Every new car on sale in the UK undergoes a standard official test which is conducted on a ‘rolling road’ used to simulate an imagined journey. The set of driving speeds and time periods used is known as the New European Driving Cycle (NEDC).
The test is intended to determine a particular model’s fuel consumption, CO2 emissions as well as four other so-called ‘regulated’ pollutants. These values are then used to provide the ‘official’ fuel economy and CO2 emissions, the latter determining how the vehicle is taxed for use on UK roads.
The current NEDC is composed of two parts: an ‘urban’ cycle to reflect driving in towns and cities; and an ‘extra-urban’ cycle to reflect driving on faster roads. These two test results are then combined to provide the official ‘combined’ fuel economy and CO2 emissions.
The urban cycle starts with a cold vehicle and covers a stop start journey of 2.5 miles at an average speed of 12 mph. The test vehicle briefly reaches a maximum speed of 31 mph. Following the urban cycle, the extra-urban cycle starts with a warm vehicle and covers a distance of 4.3 miles at an average speed of 39 mph. The journey mixes acceleration, deceleration, steady speed and idling.
However, it is widely acknowledged that the official NEDC cycle is not fully representative of real-life driving conditions. Indeed, there is much evidence that it is far from reality and is increasingly diverging from real world performance.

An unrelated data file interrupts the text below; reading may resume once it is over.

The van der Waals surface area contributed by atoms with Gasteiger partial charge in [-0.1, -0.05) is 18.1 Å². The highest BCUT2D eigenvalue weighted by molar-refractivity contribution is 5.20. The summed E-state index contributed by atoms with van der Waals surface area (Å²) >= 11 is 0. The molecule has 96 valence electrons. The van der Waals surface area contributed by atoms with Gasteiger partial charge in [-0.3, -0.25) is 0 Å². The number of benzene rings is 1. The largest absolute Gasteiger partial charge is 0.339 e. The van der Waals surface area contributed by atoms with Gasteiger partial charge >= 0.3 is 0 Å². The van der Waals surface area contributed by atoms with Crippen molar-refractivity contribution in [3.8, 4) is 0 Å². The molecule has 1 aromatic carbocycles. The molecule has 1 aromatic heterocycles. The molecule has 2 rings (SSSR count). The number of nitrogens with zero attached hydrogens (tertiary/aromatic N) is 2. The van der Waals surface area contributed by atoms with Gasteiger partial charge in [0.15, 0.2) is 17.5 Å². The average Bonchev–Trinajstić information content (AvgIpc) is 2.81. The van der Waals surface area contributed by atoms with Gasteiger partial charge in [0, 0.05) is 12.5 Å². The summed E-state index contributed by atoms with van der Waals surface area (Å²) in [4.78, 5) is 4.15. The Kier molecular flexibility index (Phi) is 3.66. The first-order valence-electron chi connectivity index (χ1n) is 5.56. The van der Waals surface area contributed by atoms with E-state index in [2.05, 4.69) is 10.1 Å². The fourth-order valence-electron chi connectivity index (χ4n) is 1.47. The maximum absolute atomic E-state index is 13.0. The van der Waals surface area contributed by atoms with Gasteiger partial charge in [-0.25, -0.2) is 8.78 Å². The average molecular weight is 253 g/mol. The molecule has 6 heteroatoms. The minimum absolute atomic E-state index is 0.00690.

What is Real MPG?
‘Real MPG’ figures as published on Next Green Car are intended to provide a realistic indication of a vehicle’s fuel economy as experienced in real world conditions. While driving conditions vary widely, Real MPG attempts to more closely represent normal driving than does the NEDC cycle.
If the Next Green Car post box is anything to go by, the difference between ‘official MPG’ and ‘Real MPG’ is a frustration shared by almost all UK motorists. What is more, there is a growing body of evidence that the discrepancy is increasing year-on-year.
Research conducted by the International Council for Clean Transportation (ICCT) in 2013, for example, analysed several large sets of on-road driving data from various European countries. The research found that the difference between the official test figures and real-world driving increased from less than 10% in 2001 to 25% in 2011.
Another study conducted by Transport & Environment (T&E) in 2014, found that the gap between real-world fuel consumption and carmakers’ claims has widened from 8% in 2001 to a staggering 31% in 2013 for private motorists and 45% for company cars.
According to recent estimates from Emissions Analytics, not only do petrol engines have worse official fuel economy than diesels, but the gap compared to real-world fuel use is larger. Their analysis also showed that while manuals return a better fuel economy than automatics (in general), automatics have a smaller discrepancy between official and real-world figures.
To account for the discrepancy between official and real-world figures, Next Green Car use a set of correction factors based on fuel type and year to estimate Real MPG for all models included in the NGC database. This includes over 50,000 new and used models launched since 2001.
Why are the official figures wrong?